I’m kicking off the blog with a continuing series called “What I’m Learning.” Since I am nowhere near at an expert level to teach anyone anything, I figured I would share what I learned as a learned it. Whether it’s from seasoned professionals or former classmates that have amassed more skill than me, this section of the blog will show my journey to become the very best (Cue Pokemon theme song as I nerd out. Don’t even get me started on Pokemon Go, but I digress) photographer I can be.
The past weekend, the Atlanta chapter of APA or American Photographic Artists held a photo assistant workshop at Bad Wolf Studio. Our instructor for the training was local industry photographer Mark Hill who does a lot of photo work in the T.V. and entertainment industry. APA Atlanta’s Assistant Liaison, Forrest Aguar, also chimed in on this segment as a current photo assistant in the field, as well as Jeremy Freeman, a photographer for Turner Broadcasting. Before we learned how to do anything that an assistant would be asked to do we learned about what all should be carried with them to be useful on a shoot. I definitely have a bit of shopping to do to get my assisting kit together.
Gaffers tape and/or painters tape/paper tape
Belt clip/Carpenter’s belt
1 or 2 tether cables (probably one Nikon and 1 Canon or 2 universal ones
Sturdy Shoes (I am definite need of these. My feet killed me after this training)
Mark Hill went on to discuss set etiquette, such as no posting of behind the scenes before a project comes out and just no phones in general. He told us we were there to make the photographer’s life easier and we should be focusing on the work at hand. He moved in to how to get work here in Atlanta. From cold calling or nowadays emailing photographers to posting in photography Facebook Groups like Photography Resources Atlanta. Hill also spoke highly of getting to know the owners at local rental houses such as the big one here in Atlanta being PPR or Professional Photography Resources and Aperturerent. When out of town photographers come in and rent gear, they may sometimes ask for recommendations from the rental houses for assistants or other people they need for their team. Owners of photography studios were also good people to know for the same exact reason. Lastly, Hill mentioned a site called Make Create which helps photoshoot producers find a crew. From photo assistant and hair stylists to catering, rental houses and location scouts. It’s invite only so you have to apply to get in -Crossing my fingers currently- but it’s free to join once you get in and can help in getting jobs.
One of my favorite parts was talking about money. Who doesn’t love to talk about money and getting paid. Mark Hill went over over how much an assistant should typically get paid, asking about overtime if the shoot goes beyond the allotted time frame and when/how to get paid. Low end rate assistant, like me who is someone just starting out assistant should typically charge around $250 for a day rate. Those with more experience and specialize in things such as lighting can charge up to around $550 a day. Invoices, which can be created in Google Docs, Excel, some random app, you name it, should be sent no later than the next day to make sure you get paid. Hill mentioned that a W-2 should be sent along with it, just in case for the photographer or the magazine’s tax records. If they have paid you more than $600 a year then you are a contractor at that point and they have to give you a 1099 form. Don’t even get me started on the complexity of taxes. That’s another post for another day that I need to consult better expertise for.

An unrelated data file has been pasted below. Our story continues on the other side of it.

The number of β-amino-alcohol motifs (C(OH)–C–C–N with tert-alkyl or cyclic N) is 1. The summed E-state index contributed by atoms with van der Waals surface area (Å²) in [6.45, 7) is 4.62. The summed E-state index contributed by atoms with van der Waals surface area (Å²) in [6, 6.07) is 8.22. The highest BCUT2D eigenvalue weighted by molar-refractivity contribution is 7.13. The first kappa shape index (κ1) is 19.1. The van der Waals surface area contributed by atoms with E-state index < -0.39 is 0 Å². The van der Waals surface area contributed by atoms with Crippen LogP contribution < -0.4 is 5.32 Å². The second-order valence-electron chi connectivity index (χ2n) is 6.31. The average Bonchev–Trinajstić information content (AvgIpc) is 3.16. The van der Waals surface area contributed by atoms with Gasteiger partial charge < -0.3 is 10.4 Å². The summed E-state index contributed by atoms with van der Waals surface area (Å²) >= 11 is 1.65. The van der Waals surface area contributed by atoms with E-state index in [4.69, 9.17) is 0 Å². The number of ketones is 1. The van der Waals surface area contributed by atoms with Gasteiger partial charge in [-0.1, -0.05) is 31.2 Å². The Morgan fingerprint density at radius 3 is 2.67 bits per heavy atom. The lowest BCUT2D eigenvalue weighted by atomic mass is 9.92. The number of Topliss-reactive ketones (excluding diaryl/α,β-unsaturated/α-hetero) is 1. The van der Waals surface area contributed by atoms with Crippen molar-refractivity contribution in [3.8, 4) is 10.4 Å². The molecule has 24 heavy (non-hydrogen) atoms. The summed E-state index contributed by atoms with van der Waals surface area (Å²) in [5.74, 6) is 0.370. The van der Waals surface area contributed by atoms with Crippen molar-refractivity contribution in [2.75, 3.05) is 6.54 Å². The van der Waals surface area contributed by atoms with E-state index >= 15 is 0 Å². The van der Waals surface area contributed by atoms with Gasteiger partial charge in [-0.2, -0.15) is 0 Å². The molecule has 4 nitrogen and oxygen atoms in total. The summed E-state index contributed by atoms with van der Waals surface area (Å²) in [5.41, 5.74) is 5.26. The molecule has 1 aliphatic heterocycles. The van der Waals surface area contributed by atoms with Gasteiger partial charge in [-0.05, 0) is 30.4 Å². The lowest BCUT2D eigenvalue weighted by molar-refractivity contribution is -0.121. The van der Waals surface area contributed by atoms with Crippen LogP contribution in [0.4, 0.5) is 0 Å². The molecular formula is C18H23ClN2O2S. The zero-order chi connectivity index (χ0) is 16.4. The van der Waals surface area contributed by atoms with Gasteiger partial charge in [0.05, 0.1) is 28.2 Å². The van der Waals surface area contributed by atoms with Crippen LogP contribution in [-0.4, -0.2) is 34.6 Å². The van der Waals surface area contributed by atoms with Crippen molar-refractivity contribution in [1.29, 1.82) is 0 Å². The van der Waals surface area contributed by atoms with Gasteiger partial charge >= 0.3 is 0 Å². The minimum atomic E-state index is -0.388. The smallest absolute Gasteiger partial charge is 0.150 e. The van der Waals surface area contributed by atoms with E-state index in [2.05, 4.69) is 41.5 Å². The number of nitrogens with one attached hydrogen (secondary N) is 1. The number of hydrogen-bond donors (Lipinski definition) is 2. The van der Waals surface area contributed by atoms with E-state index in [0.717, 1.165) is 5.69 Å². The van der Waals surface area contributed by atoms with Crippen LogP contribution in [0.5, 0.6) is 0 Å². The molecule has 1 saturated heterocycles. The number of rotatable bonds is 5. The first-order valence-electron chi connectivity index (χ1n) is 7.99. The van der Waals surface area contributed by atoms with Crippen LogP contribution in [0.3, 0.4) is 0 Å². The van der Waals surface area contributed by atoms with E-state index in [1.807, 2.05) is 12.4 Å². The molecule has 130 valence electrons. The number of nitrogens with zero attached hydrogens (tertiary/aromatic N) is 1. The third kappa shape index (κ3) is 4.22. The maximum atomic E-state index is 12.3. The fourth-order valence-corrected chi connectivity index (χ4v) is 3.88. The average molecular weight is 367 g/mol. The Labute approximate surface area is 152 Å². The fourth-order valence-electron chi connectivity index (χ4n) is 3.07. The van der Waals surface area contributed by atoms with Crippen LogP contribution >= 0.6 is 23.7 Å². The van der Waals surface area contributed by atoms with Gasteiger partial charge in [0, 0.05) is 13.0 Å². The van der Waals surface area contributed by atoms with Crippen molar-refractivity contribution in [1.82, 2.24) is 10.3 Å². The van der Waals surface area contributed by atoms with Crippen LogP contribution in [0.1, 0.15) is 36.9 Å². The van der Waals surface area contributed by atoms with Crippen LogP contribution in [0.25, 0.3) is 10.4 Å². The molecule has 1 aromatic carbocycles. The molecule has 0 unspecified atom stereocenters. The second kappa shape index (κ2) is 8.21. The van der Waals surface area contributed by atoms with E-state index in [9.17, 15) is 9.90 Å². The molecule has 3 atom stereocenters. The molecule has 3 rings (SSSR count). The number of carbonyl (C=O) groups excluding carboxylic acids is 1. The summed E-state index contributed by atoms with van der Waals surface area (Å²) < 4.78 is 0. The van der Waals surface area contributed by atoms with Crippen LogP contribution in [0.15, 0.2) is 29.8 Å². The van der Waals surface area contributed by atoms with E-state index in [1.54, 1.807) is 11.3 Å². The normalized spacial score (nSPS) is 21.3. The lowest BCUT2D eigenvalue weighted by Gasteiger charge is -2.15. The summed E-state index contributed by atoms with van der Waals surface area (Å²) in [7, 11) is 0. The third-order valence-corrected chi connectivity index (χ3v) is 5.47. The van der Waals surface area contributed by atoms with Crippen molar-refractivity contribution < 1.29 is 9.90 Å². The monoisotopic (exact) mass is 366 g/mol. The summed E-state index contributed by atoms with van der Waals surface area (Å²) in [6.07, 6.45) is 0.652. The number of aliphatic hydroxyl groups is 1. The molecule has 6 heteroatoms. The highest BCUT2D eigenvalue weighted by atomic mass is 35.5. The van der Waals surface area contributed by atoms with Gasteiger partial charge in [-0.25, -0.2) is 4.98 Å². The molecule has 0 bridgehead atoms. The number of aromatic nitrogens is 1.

Now that the lecture part was over, we got into gear. Hill, Aguar and some of the other assistants there showed us how to set up C-stands or century stands and the differences between the different types of C-stand bases, as well as where to place the sandbags and how to position the knuckle. We went over scrims, cookies (which are used to break up light), apple boxes/half apple boxes/pancakes, half inch pins, Cardellini clamps, how to set up an Octobox/Octabank, speed rings and strip banks. We went over power packs and how to determine how much power we could use based on the circuit breaker in whatever location we were shooting. Say we were shooting in a house, we as assistants would have to find the circuit breaker and see how many amps are available, multiply that by the pack’s voltage and get how many watts we can use. The power packs have the amount of wattage they use. If the amount of wattage that the house produces is less than the amount that the packs used you can blow a circuit. Lastly, we went over how to do a seamless background set up, which I am a pro at because of SCAD and how to set up a 12x12 silk. That was probably the hardest part of the training because it essentially is a 2+ person job.
After this plethora of information, we took a break for lunch and then met back up for the competition portion to test what we had learned that day. We split up into teams of 3 and competed in a sand bag relay, pop-up reflector relay, Octabank relay, 12x12 silk set-up and seamless background set-up. Although my team didn’t win, I learned plenty of skills that will help me in my current goal of becoming a photo assistant.
Here are some snapshots I took during the whole experience. Forgive the horrible iPhone photography.